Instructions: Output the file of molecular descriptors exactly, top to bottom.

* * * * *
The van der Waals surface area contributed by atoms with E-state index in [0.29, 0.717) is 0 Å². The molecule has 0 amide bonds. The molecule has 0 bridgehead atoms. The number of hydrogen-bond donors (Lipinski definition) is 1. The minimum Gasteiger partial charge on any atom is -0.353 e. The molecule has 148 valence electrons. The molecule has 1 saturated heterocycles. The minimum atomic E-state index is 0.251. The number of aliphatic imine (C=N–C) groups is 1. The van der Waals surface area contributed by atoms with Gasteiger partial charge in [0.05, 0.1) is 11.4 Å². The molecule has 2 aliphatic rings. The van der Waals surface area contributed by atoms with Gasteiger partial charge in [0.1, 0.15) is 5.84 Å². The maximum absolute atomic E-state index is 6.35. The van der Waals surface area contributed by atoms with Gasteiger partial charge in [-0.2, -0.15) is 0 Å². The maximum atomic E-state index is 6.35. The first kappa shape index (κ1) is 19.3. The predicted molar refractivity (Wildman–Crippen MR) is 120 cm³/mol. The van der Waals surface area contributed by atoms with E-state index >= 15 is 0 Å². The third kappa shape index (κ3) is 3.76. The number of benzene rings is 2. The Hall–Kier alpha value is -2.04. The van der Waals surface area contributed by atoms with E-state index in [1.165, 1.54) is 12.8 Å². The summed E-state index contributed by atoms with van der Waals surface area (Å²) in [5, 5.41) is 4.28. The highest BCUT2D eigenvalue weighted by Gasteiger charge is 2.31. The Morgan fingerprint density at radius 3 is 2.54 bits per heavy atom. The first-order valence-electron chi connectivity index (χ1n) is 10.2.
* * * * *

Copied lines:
The van der Waals surface area contributed by atoms with E-state index in [0.29, 0.717) is 0 Å². The molecule has 0 amide bonds. The molecule has 0 bridgehead atoms. The number of hydrogen-bond donors (Lipinski definition) is 1. The minimum Gasteiger partial charge on any atom is -0.353 e. The molecule has 148 valence electrons. The molecule has 1 saturated heterocycles. The minimum atomic E-state index is 0.251. The number of aliphatic imine (C=N–C) groups is 1. The van der Waals surface area contributed by atoms with Gasteiger partial charge in [0.05, 0.1) is 11.4 Å². The molecule has 2 aliphatic rings. The van der Waals surface area contributed by atoms with Gasteiger partial charge in [0.1, 0.15) is 5.84 Å². The maximum absolute atomic E-state index is 6.35. The van der Waals surface area contributed by atoms with Gasteiger partial charge in [-0.2, -0.15) is 0 Å². The maximum atomic E-state index is 6.35. The first kappa shape index (κ1) is 19.3. The predicted molar refractivity (Wildman–Crippen MR) is 120 cm³/mol. The van der Waals surface area contributed by atoms with E-state index >= 15 is 0 Å². The third kappa shape index (κ3) is 3.76. The number of benzene rings is 2. The Hall–Kier alpha value is -2.04. The van der Waals surface area contributed by atoms with E-state index in [1.165, 1.54) is 12.8 Å². The summed E-state index contributed by atoms with van der Waals surface area (Å²) in [5, 5.41) is 4.28. The highest BCUT2D eigenvalue weighted by Gasteiger charge is 2.31. The Morgan fingerprint density at radius 3 is 2.54 bits per heavy atom. The first-order valence-electron chi connectivity index (χ1n) is 10.2.